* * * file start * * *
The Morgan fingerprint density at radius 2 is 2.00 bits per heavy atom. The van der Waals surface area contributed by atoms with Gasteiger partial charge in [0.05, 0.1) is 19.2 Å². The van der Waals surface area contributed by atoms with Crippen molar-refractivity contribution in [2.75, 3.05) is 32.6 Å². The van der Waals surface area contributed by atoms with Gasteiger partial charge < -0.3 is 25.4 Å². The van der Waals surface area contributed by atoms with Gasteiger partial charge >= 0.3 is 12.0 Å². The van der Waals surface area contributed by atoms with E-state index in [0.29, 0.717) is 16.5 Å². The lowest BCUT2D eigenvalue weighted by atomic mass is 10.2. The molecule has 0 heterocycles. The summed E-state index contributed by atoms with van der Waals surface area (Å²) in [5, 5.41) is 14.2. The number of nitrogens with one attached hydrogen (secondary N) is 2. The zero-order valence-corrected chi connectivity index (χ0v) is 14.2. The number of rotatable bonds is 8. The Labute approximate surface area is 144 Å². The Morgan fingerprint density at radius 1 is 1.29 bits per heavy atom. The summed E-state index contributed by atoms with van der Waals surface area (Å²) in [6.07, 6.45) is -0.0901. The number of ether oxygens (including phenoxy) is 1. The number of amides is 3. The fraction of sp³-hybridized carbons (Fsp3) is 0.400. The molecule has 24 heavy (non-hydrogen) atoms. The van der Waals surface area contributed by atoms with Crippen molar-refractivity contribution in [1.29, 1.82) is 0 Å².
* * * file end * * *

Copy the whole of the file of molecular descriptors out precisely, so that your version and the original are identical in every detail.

The Morgan fingerprint density at radius 2 is 2.00 bits per heavy atom. The van der Waals surface area contributed by atoms with Gasteiger partial charge in [0.05, 0.1) is 19.2 Å². The van der Waals surface area contributed by atoms with Crippen molar-refractivity contribution in [2.75, 3.05) is 32.6 Å². The van der Waals surface area contributed by atoms with Gasteiger partial charge < -0.3 is 25.4 Å². The van der Waals surface area contributed by atoms with Gasteiger partial charge >= 0.3 is 12.0 Å². The van der Waals surface area contributed by atoms with E-state index in [0.29, 0.717) is 16.5 Å². The lowest BCUT2D eigenvalue weighted by atomic mass is 10.2. The molecule has 0 heterocycles. The summed E-state index contributed by atoms with van der Waals surface area (Å²) in [5, 5.41) is 14.2. The number of nitrogens with one attached hydrogen (secondary N) is 2. The zero-order valence-corrected chi connectivity index (χ0v) is 14.2. The number of rotatable bonds is 8. The Labute approximate surface area is 144 Å². The Morgan fingerprint density at radius 1 is 1.29 bits per heavy atom. The summed E-state index contributed by atoms with van der Waals surface area (Å²) in [6.07, 6.45) is -0.0901. The number of ether oxygens (including phenoxy) is 1. The number of amides is 3. The fraction of sp³-hybridized carbons (Fsp3) is 0.400. The molecule has 24 heavy (non-hydrogen) atoms. The van der Waals surface area contributed by atoms with Crippen molar-refractivity contribution in [1.29, 1.82) is 0 Å².